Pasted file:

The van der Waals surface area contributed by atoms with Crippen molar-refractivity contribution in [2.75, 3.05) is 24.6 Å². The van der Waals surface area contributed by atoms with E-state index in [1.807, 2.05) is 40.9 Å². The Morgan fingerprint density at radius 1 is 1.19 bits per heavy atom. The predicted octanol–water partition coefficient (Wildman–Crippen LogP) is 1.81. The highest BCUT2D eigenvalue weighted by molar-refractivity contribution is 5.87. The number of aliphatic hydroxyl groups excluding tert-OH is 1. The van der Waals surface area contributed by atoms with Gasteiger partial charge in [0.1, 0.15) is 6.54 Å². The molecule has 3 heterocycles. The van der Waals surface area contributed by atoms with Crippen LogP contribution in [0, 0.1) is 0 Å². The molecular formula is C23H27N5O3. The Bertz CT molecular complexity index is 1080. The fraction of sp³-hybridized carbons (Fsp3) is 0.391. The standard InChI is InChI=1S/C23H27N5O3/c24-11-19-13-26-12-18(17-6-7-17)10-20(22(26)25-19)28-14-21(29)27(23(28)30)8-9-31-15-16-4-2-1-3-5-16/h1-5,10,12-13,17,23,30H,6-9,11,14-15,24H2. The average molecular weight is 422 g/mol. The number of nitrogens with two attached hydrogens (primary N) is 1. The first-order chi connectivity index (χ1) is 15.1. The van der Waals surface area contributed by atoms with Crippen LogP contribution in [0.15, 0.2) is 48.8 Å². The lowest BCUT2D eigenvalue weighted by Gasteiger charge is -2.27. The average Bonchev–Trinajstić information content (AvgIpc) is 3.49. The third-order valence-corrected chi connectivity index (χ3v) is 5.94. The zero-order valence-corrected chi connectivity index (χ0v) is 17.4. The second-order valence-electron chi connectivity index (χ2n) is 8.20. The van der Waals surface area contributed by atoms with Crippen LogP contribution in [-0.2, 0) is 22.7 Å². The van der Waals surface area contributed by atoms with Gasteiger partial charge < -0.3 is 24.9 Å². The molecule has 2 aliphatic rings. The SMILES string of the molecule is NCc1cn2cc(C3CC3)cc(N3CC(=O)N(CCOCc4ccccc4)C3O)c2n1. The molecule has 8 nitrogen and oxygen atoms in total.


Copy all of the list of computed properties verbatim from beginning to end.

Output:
The van der Waals surface area contributed by atoms with Crippen molar-refractivity contribution in [2.75, 3.05) is 24.6 Å². The van der Waals surface area contributed by atoms with E-state index in [1.807, 2.05) is 40.9 Å². The Morgan fingerprint density at radius 1 is 1.19 bits per heavy atom. The predicted octanol–water partition coefficient (Wildman–Crippen LogP) is 1.81. The highest BCUT2D eigenvalue weighted by molar-refractivity contribution is 5.87. The number of aliphatic hydroxyl groups excluding tert-OH is 1. The van der Waals surface area contributed by atoms with Gasteiger partial charge in [0.1, 0.15) is 6.54 Å². The molecule has 3 heterocycles. The van der Waals surface area contributed by atoms with Crippen LogP contribution in [0, 0.1) is 0 Å². The molecular formula is C23H27N5O3. The Bertz CT molecular complexity index is 1080. The fraction of sp³-hybridized carbons (Fsp3) is 0.391. The standard InChI is InChI=1S/C23H27N5O3/c24-11-19-13-26-12-18(17-6-7-17)10-20(22(26)25-19)28-14-21(29)27(23(28)30)8-9-31-15-16-4-2-1-3-5-16/h1-5,10,12-13,17,23,30H,6-9,11,14-15,24H2. The average molecular weight is 422 g/mol. The number of nitrogens with two attached hydrogens (primary N) is 1. The first-order chi connectivity index (χ1) is 15.1. The van der Waals surface area contributed by atoms with Crippen LogP contribution in [0.15, 0.2) is 48.8 Å². The lowest BCUT2D eigenvalue weighted by Gasteiger charge is -2.27. The average Bonchev–Trinajstić information content (AvgIpc) is 3.49. The third-order valence-corrected chi connectivity index (χ3v) is 5.94. The zero-order valence-corrected chi connectivity index (χ0v) is 17.4. The second-order valence-electron chi connectivity index (χ2n) is 8.20. The van der Waals surface area contributed by atoms with Crippen LogP contribution in [-0.2, 0) is 22.7 Å². The van der Waals surface area contributed by atoms with Gasteiger partial charge < -0.3 is 24.9 Å². The molecule has 2 aliphatic rings. The SMILES string of the molecule is NCc1cn2cc(C3CC3)cc(N3CC(=O)N(CCOCc4ccccc4)C3O)c2n1. The molecule has 8 nitrogen and oxygen atoms in total.